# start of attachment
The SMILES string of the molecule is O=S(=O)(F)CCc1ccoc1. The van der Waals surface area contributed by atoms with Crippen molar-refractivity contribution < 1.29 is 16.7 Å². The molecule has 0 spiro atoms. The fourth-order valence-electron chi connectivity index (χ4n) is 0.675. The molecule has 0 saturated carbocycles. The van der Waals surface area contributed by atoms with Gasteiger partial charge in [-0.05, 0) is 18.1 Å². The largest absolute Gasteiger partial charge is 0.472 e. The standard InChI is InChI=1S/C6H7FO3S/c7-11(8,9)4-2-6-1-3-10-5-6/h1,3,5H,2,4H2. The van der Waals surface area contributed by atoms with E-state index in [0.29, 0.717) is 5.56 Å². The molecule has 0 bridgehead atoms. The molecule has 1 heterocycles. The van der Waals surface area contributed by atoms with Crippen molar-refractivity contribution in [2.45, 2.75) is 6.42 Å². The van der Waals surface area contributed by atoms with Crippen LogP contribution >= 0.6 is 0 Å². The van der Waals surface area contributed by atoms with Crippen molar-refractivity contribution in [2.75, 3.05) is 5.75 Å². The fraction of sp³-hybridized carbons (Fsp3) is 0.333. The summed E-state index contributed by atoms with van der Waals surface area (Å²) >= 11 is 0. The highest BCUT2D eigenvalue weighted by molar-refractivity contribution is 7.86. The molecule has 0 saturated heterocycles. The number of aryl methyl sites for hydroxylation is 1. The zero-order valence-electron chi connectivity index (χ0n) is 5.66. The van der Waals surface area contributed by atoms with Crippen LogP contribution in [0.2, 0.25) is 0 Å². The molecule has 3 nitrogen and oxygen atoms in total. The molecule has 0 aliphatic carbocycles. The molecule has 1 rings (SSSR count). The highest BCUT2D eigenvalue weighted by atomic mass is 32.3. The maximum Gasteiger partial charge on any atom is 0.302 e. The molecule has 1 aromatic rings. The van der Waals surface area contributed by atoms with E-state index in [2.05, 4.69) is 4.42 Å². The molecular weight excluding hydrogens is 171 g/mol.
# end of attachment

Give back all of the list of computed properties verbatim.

The SMILES string of the molecule is O=S(=O)(F)CCc1ccoc1. The van der Waals surface area contributed by atoms with Crippen molar-refractivity contribution < 1.29 is 16.7 Å². The molecule has 0 spiro atoms. The fourth-order valence-electron chi connectivity index (χ4n) is 0.675. The molecule has 0 saturated carbocycles. The van der Waals surface area contributed by atoms with Gasteiger partial charge in [-0.05, 0) is 18.1 Å². The largest absolute Gasteiger partial charge is 0.472 e. The standard InChI is InChI=1S/C6H7FO3S/c7-11(8,9)4-2-6-1-3-10-5-6/h1,3,5H,2,4H2. The van der Waals surface area contributed by atoms with E-state index in [0.29, 0.717) is 5.56 Å². The molecule has 0 bridgehead atoms. The molecule has 1 heterocycles. The van der Waals surface area contributed by atoms with Crippen molar-refractivity contribution in [2.45, 2.75) is 6.42 Å². The van der Waals surface area contributed by atoms with Crippen LogP contribution >= 0.6 is 0 Å². The van der Waals surface area contributed by atoms with Crippen molar-refractivity contribution in [2.75, 3.05) is 5.75 Å². The fraction of sp³-hybridized carbons (Fsp3) is 0.333. The summed E-state index contributed by atoms with van der Waals surface area (Å²) >= 11 is 0. The highest BCUT2D eigenvalue weighted by molar-refractivity contribution is 7.86. The molecule has 0 saturated heterocycles. The number of aryl methyl sites for hydroxylation is 1. The zero-order valence-electron chi connectivity index (χ0n) is 5.66. The van der Waals surface area contributed by atoms with Crippen LogP contribution in [0.2, 0.25) is 0 Å². The molecule has 3 nitrogen and oxygen atoms in total. The molecule has 0 aliphatic carbocycles. The molecule has 1 rings (SSSR count). The highest BCUT2D eigenvalue weighted by atomic mass is 32.3. The maximum Gasteiger partial charge on any atom is 0.302 e. The molecule has 1 aromatic rings. The van der Waals surface area contributed by atoms with E-state index in [2.05, 4.69) is 4.42 Å². The molecular weight excluding hydrogens is 171 g/mol.